Hygiene

macro_rules! macros in Rust are partially hygienic, also called mixed hygiene. Specifically, they are hygienic when it comes to local variables, labels and $crate, but nothing else.

Hygiene works by attaching an invisible "syntax context" value to all identifiers. When two identifiers are compared, both the identifiers' textual names and syntax contexts must be identical for the two to be considered equal.

To illustrate this, consider the following code:

macro_rules! using_a {
    ($e:expr) => {
        {
            let a = 42;
            $e
        }
    }
}

let four = using_a!(a / 10);

We will use the background colour to denote the syntax context. Now, let's expand the macro invocation:

let four = {
    let a = 42;
    a / 10
};

First, recall that macro_rules! invocations effectively disappear during expansion.

Second, if you attempt to compile this code, the compiler will respond with something along the following lines:

error[E0425]: cannot find value `a` in this scope
  --> src/main.rs:13:21
   |
13 | let four = using_a!(a / 10);
   |                     ^ not found in this scope

Note that the background colour (i.e. syntax context) for the expanded macro changes as part of expansion. Each macro_rules! macro expansion is given a new, unique syntax context for its contents. As a result, there are two different as in the expanded code: one in the first syntax context, the second in the other. In other words, a is not the same identifier as a, however similar they may appear.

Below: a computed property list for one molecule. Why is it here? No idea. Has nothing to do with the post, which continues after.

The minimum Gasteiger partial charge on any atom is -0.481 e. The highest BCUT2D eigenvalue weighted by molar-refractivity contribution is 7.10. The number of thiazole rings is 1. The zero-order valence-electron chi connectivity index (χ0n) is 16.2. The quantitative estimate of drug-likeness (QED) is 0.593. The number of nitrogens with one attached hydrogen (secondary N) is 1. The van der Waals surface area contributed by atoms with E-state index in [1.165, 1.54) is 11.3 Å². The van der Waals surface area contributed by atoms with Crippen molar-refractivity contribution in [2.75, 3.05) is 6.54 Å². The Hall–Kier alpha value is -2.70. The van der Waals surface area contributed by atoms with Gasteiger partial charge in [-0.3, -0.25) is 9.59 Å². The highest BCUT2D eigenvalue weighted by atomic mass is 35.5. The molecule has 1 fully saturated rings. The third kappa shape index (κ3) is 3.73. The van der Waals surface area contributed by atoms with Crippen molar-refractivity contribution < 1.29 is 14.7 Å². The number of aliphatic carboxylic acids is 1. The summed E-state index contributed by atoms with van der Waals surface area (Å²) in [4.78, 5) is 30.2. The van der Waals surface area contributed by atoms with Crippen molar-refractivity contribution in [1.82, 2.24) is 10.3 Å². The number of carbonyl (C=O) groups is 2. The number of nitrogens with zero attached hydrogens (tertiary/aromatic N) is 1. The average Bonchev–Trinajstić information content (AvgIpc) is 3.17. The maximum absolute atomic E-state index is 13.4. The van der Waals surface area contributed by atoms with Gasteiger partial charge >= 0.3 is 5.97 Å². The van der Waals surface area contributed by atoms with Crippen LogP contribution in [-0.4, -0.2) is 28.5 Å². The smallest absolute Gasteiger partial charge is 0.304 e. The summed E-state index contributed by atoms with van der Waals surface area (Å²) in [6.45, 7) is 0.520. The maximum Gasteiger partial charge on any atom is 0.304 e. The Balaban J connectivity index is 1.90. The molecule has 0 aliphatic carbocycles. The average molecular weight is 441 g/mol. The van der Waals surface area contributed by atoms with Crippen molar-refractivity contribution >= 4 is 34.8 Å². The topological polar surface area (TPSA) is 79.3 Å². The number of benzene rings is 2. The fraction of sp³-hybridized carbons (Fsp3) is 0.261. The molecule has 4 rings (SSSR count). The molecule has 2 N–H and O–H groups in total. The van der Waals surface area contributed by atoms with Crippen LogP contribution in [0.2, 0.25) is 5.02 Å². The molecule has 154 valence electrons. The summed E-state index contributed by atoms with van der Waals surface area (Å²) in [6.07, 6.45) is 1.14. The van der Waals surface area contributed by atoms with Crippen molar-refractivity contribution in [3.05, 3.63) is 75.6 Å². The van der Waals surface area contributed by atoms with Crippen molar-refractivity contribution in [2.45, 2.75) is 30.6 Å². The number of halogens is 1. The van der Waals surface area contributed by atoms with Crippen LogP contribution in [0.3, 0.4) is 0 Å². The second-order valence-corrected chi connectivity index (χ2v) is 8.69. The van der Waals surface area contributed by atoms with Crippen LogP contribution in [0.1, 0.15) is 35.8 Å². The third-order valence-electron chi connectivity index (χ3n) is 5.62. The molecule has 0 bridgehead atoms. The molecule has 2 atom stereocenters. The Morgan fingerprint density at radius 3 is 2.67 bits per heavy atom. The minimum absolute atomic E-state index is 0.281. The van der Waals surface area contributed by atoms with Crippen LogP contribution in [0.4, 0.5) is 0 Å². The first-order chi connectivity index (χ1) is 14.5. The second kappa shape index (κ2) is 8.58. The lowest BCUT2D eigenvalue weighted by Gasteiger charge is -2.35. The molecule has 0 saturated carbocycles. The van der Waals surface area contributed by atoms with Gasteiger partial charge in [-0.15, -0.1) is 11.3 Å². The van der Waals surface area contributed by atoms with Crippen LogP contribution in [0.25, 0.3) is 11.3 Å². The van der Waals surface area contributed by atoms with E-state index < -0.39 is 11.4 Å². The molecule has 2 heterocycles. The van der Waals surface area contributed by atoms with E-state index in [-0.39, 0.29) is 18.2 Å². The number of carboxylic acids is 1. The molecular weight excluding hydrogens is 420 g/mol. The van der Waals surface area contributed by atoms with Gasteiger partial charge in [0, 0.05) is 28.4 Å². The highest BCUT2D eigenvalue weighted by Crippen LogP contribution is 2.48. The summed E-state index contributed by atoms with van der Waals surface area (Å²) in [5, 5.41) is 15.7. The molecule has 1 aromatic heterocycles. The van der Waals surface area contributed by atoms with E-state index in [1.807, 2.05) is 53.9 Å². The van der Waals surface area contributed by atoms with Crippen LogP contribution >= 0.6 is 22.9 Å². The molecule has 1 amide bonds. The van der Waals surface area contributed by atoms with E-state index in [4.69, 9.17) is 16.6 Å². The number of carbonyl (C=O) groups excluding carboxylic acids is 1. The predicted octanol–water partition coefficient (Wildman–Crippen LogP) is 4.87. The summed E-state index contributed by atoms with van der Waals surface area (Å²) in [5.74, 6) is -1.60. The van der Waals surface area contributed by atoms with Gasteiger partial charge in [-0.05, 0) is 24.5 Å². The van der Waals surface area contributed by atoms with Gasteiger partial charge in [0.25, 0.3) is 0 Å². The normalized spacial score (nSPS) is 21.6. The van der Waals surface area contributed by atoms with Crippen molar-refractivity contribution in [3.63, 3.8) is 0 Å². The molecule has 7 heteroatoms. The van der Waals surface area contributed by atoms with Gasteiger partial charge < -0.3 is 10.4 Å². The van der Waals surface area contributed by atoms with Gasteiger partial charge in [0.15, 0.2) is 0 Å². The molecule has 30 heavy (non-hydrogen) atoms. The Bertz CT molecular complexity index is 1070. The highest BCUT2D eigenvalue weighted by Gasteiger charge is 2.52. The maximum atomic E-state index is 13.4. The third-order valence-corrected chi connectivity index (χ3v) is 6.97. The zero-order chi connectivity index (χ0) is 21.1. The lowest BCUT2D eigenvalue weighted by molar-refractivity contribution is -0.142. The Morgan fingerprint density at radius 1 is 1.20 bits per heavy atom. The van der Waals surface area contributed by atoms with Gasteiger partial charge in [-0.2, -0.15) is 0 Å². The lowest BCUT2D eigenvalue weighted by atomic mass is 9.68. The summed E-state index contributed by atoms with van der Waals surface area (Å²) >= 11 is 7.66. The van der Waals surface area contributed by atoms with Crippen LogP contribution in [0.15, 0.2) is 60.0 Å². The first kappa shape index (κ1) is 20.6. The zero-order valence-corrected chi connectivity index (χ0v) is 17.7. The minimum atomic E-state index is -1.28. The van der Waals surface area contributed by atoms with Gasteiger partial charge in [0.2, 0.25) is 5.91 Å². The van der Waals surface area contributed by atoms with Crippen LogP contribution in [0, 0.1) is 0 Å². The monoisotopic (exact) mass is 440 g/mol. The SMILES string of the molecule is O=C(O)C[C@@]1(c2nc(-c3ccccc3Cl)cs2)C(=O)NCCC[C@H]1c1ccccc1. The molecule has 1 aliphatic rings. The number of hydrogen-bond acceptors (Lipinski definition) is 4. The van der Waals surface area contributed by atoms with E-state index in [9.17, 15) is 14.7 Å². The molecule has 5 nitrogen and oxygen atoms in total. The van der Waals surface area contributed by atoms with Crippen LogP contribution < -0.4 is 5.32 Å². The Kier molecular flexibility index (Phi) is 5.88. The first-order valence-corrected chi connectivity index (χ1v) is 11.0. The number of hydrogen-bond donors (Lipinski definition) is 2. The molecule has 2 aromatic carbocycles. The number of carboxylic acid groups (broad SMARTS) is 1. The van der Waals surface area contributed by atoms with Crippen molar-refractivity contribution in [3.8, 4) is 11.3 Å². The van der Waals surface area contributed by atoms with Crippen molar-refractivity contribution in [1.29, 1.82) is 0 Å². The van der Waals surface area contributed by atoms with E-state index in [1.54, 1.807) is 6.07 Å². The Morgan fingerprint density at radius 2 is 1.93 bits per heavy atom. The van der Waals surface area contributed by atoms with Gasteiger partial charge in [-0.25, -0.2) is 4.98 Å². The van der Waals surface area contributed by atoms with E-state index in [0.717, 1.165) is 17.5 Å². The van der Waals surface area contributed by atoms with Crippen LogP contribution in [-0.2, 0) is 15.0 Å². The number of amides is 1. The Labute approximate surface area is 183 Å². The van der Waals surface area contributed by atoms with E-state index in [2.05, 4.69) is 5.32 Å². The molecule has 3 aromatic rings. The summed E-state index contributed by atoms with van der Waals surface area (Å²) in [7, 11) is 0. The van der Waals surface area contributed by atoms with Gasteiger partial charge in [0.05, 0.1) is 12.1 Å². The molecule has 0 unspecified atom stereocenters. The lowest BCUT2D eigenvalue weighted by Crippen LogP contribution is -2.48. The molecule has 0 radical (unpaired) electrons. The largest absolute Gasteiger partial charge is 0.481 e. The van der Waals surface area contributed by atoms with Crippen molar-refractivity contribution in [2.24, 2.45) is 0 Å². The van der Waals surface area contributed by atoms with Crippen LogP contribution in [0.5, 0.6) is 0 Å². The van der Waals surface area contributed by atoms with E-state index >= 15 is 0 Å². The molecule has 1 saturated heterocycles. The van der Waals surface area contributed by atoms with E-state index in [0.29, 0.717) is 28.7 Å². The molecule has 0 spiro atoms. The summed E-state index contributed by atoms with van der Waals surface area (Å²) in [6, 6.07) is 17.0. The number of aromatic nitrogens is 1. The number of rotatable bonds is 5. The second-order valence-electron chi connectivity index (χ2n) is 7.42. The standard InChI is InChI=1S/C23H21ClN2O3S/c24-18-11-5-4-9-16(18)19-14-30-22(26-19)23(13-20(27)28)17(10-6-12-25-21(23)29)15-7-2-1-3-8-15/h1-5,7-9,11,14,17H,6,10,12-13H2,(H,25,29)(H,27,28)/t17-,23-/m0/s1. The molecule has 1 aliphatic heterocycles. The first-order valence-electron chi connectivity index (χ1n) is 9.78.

That said, tokens that were substituted into the expanded output retain their original syntax context (by virtue of having been provided to the macro as opposed to being part of the macro itself). Thus, the solution is to modify the macro as follows:

macro_rules! using_a {
    ($a:ident, $e:expr) => {
        {
            let $a = 42;
            $e
        }
    }
}

let four = using_a!(a, a / 10);

Which, upon expansion becomes:

let four = {
    let a = 42;
    a / 10
};

The compiler will accept this code because there is only one a being used.

$crate

Hygiene is also the reason that we need the $crate metavariable when our macro needs access to other items in the defining crate. What this special metavariable does is that it expands to an absolute path to the defining crate.

//// Definitions in the `helper_macro` crate.
#[macro_export]
macro_rules! helped {
    // () => { helper!() } // This might lead to an error due to 'helper' not being in scope.
    () => { $crate::helper!() }
}

#[macro_export]
macro_rules! helper {
    () => { () }
}

//// Usage in another crate.
// Note that `helper_macro::helper` is not imported!
use helper_macro::helped;

fn unit() {
   // but it still works due to `$crate` properly expanding to the crate path `helper_macro`
   helped!();
}

Note that, because $crate refers to the current crate, it must be used with a fully qualified module path when referring to non-macro items:


#![allow(unused)]
fn main() {
pub mod inner {
    #[macro_export]
    macro_rules! call_foo {
        () => { $crate::inner::foo() };
    }

    pub fn foo() {}
}
}